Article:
New Horizons Pluto/KBO Mission
Status Report for SBAG
Will Grundy
Lowell Observatory
New Horizons: To Pluto and Beyond
The Initial Reconnaissance of The Solar System’s
“Third Zone”
July 2015
Jupiter System
Feb-March 2007
Jan 2006
PI: Alan Stern (SwRI)
Lead PS: Hal Weaver (JHU/APL)
New Horizons is NASA’s first New Frontiers Mission
The Frontier of
Exploring the Pluto
system and the
Kuiper Belt
New Horizons gives
the first close-up
view of these newly
discovered worlds.
New Horizons Now
(overhead view
for July 2013)
Crossed Uranus orbit
Cross Neptune orbit
(25 years after Voyager 2)
Pluto Closest Approach
NH Spacecraft & Instruments
2.1 meters
*All instruments performing nominally
Science Team:
PI: Alan Stern
Fran Bagenal
Rick Binzel
Bonnie Buratti
Andy Cheng
Dale Cruikshank
Randy Gladstone
Will Grundy
Dave Hinson
Mihaly Horanyi
Don Jennings
Ivan Linscott
Jeff Moore
Dave McComas
Bill McKinnon
Ralph McNutt
Scott Murchie
Cathy Olkin
Carolyn Porco
Harold Reitsema
Dennis Reuter
John Spencer
Darrell Strobel
Mike Summers
Len Tyler
Hal Weaver
Leslie Young
Pluto System Science Goals
Specified by NASA or Added by New Horizons
New Horizons Resolution on Pluto
(Simulations of MVIC context imaging vs LORRI high-resolution "noodles”)
0.1 km/pix (LORRI)
The Best We Can Do Now
HST/ACS-PC: 540 km/pix
0.6 km/pix (MVIC)
New Horizons Science Status
• New Horizons remains on track to deliver the goods
– The science objectives specified by NASA and the Planetary Community
should be achieved, or exceeded
• Nix, Hydra, Kerberus (P4), and Styx (P5) added (new discoveries)
• More data collected than originally anticipated (~7x larger)
• Only exception is direct measurement of Pluto’s magnetic field, which was a
Group 3 objective
– Robust timeline with built-in redundancy to ensure success
• Rehearsal of most intense 22 hr flyby segment successfully
conducted in May 2012 (“stress test”)
• Flight rehearsal of entire P-7 to P+2 “Core Sequence” in July 2013
– Executing this week (July 5-14)!
• Conducting intensive search for KBOs that are targetable by New
Horizons during an Extended Mission phase still to be proposed
– Using large ground based telescopes with Hubble follow-up
*All systems and instruments are GO.
More New Satellites: Good and Bad
Recently Announced Names: P4 = Kerberus, P5 = Styx
Hubble: May 2005
Hubble: July 2012
Pluto + 5 Moons
Six for the price of one, but with strings attached.
Where there are small satellites, there will be debris. A collision between mm-sized
particles and the NH spacecraft moving at ~14 km/s could result in a loss of mission, but
we think NH is safe on current trajectory.
• Loss of mission (LOM) by high velocity (~14 km/s) impact of
Pluto system dust on the NH spacecraft
– Largely mitigated: Estimated probability of LOM is < 0.3% (95%
confidence); two backup encounters planned in case LOM probability
increases significantly.
• See next two slides
• Pluto heliocentric ephemeris error
– Pluto observed for < 1/3 of its orbit
– Recent analysis shows systematic error in ephemeris derived from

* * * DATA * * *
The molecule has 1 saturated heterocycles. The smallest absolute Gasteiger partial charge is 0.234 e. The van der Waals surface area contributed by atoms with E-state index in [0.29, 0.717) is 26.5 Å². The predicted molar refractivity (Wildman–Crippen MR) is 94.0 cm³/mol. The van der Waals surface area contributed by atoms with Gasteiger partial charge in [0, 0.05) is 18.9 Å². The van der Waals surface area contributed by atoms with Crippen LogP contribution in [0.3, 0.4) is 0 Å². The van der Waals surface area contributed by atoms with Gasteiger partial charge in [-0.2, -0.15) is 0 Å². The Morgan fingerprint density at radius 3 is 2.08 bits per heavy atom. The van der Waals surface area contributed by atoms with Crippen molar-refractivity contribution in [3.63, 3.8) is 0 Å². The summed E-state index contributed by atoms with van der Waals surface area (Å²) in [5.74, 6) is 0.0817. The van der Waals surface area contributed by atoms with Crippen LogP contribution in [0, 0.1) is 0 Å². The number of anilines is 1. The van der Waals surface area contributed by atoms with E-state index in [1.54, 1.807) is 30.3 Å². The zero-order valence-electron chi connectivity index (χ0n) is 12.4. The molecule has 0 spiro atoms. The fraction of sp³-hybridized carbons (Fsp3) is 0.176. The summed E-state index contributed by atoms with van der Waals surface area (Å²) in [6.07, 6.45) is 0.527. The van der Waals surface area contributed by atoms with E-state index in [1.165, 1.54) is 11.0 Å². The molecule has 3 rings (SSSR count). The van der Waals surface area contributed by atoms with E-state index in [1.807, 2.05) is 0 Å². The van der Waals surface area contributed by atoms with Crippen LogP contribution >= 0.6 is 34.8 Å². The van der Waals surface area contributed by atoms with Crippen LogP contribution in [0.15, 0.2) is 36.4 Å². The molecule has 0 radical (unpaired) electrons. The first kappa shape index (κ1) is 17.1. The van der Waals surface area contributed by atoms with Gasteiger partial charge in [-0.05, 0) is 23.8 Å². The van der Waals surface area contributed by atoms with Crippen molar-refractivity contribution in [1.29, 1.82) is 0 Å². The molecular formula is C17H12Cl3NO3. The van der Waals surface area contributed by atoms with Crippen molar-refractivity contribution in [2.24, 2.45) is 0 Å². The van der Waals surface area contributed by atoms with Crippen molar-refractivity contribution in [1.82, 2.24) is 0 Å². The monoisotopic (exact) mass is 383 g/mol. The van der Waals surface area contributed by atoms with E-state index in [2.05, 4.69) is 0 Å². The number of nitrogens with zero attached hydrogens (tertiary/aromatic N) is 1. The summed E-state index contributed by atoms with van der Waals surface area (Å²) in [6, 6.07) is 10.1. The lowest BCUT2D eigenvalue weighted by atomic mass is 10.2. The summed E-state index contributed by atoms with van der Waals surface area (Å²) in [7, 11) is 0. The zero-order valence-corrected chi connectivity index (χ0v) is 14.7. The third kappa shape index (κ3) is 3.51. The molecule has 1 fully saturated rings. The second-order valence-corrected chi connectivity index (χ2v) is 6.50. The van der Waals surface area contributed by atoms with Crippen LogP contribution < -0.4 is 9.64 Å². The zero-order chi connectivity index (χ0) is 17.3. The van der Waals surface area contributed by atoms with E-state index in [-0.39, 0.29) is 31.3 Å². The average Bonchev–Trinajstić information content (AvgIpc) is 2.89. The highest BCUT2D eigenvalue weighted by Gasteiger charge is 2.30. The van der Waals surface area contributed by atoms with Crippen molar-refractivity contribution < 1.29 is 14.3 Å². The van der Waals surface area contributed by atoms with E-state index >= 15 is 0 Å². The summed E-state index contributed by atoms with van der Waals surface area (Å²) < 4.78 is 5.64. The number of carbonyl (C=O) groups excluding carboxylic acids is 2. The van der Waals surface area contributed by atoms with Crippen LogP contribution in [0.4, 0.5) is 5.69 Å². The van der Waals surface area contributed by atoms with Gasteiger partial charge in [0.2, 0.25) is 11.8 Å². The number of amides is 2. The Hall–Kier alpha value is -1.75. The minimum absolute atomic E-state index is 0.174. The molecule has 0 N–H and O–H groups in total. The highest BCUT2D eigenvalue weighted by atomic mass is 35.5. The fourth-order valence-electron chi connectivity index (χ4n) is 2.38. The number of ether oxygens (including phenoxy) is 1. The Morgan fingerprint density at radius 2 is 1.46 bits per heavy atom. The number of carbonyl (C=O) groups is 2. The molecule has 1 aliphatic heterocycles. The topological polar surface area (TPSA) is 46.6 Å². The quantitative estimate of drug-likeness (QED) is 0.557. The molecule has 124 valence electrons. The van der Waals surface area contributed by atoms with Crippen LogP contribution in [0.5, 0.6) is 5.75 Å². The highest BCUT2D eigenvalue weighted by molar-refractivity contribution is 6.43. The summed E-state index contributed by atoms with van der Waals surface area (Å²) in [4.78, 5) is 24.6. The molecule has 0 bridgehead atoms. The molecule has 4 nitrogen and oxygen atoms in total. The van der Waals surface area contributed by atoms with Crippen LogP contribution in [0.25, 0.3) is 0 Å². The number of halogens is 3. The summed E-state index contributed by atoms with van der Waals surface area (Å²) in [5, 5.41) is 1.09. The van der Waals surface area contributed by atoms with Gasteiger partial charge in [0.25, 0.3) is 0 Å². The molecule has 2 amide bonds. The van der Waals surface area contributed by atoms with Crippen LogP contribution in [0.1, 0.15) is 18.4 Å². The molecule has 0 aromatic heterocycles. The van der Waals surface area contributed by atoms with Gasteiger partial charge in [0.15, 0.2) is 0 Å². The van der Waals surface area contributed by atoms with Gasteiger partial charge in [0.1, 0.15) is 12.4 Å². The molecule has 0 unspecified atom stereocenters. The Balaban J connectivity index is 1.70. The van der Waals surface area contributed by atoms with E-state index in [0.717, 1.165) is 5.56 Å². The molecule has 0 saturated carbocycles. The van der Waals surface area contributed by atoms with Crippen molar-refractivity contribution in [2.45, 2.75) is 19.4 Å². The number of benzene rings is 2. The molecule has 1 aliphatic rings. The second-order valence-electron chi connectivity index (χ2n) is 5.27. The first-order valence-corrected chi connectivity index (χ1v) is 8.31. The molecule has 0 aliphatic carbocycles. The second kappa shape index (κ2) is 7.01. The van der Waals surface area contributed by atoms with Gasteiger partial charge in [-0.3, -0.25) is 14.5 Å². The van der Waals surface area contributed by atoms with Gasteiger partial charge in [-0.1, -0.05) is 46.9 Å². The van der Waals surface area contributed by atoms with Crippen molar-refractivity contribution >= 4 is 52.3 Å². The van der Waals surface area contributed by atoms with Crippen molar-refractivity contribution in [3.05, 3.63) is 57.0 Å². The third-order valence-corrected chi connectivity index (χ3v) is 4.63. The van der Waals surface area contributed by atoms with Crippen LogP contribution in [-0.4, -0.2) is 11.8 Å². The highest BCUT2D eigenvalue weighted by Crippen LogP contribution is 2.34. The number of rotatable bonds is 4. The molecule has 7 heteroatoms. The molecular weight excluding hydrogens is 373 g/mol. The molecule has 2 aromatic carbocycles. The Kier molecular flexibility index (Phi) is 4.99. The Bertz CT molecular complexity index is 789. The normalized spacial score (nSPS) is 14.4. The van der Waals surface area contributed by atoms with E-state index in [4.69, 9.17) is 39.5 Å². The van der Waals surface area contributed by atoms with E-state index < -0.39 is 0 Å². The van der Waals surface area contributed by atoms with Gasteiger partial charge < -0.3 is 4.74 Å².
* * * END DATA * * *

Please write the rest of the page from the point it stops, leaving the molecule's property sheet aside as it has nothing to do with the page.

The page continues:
visible light astrometry
• Reanalysis of Lowell historical plates should help
– Unlike previous planetary flybys, Pluto is too small to enable use of
spacecraft trajectory perturbations
– Use ALMA to measure Pluto’s position relative to quasars
• Completely independent of visible light measurements and could cut Pluto
Mitigating the Impact Risk
NH Project spent 1.5 yr investigating impact hazard
– Hubble search for satellites & debris
– Fire projectiles at NH hardware, in combination
with modeling, to determine susceptibility of
spacecraft (S/C more durable than we thought)
– Dynamical modeling to identify safe/dangerous
regions in the Pluto system (see figure to right)
Put NH trajectory in Charon Instability Strip
– Charon clears debris from its neighborhood,
creating a “donut hole” in dust cloud
Or put NH trajectory through upper portion of Pluto’s
atmosphere, which also clears debris
Three NH timelines are now on the table:
1. Previously planned trajectory (Baseline) with
s/c attitudes to optimize Pluto science
2. Generic Inner Safe Haven By Other Trajectory
(GIS): Similar trajectory as Baseline but with
Antenna-To-Ram (ATR) near ring plane crossing
3. Deep Inner SHBOT (DIS): Fly through Pluto’s
atmosphere and use ATR
*Loss of Mission probability ≤ 0.3% for Baseline, so that’s what we expect to fly in 2015.
In preparation for the flyby of the Pluto system, the New
Horizons project team will hold a scientific conference at
The Johns Hopkins Applied Physics Laboratory in Laurel,
Maryland on 22-26 July 2013.
This conference will allow the mission science team and
members of the planetary science community to:
--Integrate the broad range of existing datasets and
perspectives about this system and its context in the
Kuiper Belt.
--Discuss and begin to prepare ground-based and other
observing proposals to provide additional context
alongside the New Horizons encounter.
--And introduce potential new mission collaborators and
those interested in participating in Pluto system data
analysis programs to the details of the scientific
investigations planned during the 6-month long New
Horizons encounter.
--Prepare for DAP proposals in ROSES-15.
Registration remains open!
View Program and Register at:

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